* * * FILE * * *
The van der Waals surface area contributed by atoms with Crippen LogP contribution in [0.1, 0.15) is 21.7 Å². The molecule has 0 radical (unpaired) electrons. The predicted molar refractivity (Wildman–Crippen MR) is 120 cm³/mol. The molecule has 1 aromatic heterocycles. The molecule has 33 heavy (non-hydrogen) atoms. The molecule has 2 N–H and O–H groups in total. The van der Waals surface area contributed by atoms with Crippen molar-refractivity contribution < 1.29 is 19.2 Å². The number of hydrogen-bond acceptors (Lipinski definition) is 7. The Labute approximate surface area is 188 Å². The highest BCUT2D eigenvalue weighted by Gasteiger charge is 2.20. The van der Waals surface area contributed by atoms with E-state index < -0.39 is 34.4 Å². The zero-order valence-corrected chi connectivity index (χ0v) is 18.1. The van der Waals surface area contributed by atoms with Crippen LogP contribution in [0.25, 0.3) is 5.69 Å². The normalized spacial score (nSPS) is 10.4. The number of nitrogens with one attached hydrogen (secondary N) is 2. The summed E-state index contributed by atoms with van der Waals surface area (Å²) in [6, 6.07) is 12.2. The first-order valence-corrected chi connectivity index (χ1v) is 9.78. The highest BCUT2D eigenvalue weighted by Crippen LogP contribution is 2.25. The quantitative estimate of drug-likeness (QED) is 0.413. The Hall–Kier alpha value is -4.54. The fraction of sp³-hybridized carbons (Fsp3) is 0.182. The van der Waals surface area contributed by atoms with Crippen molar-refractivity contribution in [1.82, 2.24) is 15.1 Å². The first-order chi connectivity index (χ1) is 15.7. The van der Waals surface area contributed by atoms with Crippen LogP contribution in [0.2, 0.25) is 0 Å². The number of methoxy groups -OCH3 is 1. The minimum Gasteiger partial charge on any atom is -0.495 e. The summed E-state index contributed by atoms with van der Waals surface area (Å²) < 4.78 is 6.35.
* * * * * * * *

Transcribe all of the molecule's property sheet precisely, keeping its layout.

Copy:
The van der Waals surface area contributed by atoms with Crippen LogP contribution in [0.1, 0.15) is 21.7 Å². The molecule has 0 radical (unpaired) electrons. The predicted molar refractivity (Wildman–Crippen MR) is 120 cm³/mol. The molecule has 1 aromatic heterocycles. The molecule has 33 heavy (non-hydrogen) atoms. The molecule has 2 N–H and O–H groups in total. The van der Waals surface area contributed by atoms with Crippen molar-refractivity contribution < 1.29 is 19.2 Å². The number of hydrogen-bond acceptors (Lipinski definition) is 7. The Labute approximate surface area is 188 Å². The highest BCUT2D eigenvalue weighted by Gasteiger charge is 2.20. The van der Waals surface area contributed by atoms with E-state index < -0.39 is 34.4 Å². The zero-order valence-corrected chi connectivity index (χ0v) is 18.1. The van der Waals surface area contributed by atoms with Crippen LogP contribution in [0.25, 0.3) is 5.69 Å². The normalized spacial score (nSPS) is 10.4. The number of nitrogens with one attached hydrogen (secondary N) is 2. The summed E-state index contributed by atoms with van der Waals surface area (Å²) in [6, 6.07) is 12.2. The first-order valence-corrected chi connectivity index (χ1v) is 9.78. The highest BCUT2D eigenvalue weighted by Crippen LogP contribution is 2.25. The quantitative estimate of drug-likeness (QED) is 0.413. The Hall–Kier alpha value is -4.54. The fraction of sp³-hybridized carbons (Fsp3) is 0.182. The van der Waals surface area contributed by atoms with Crippen molar-refractivity contribution in [1.82, 2.24) is 15.1 Å². The first-order chi connectivity index (χ1) is 15.7. The van der Waals surface area contributed by atoms with Crippen LogP contribution in [0.2, 0.25) is 0 Å². The number of methoxy groups -OCH3 is 1. The minimum Gasteiger partial charge on any atom is -0.495 e. The summed E-state index contributed by atoms with van der Waals surface area (Å²) < 4.78 is 6.35.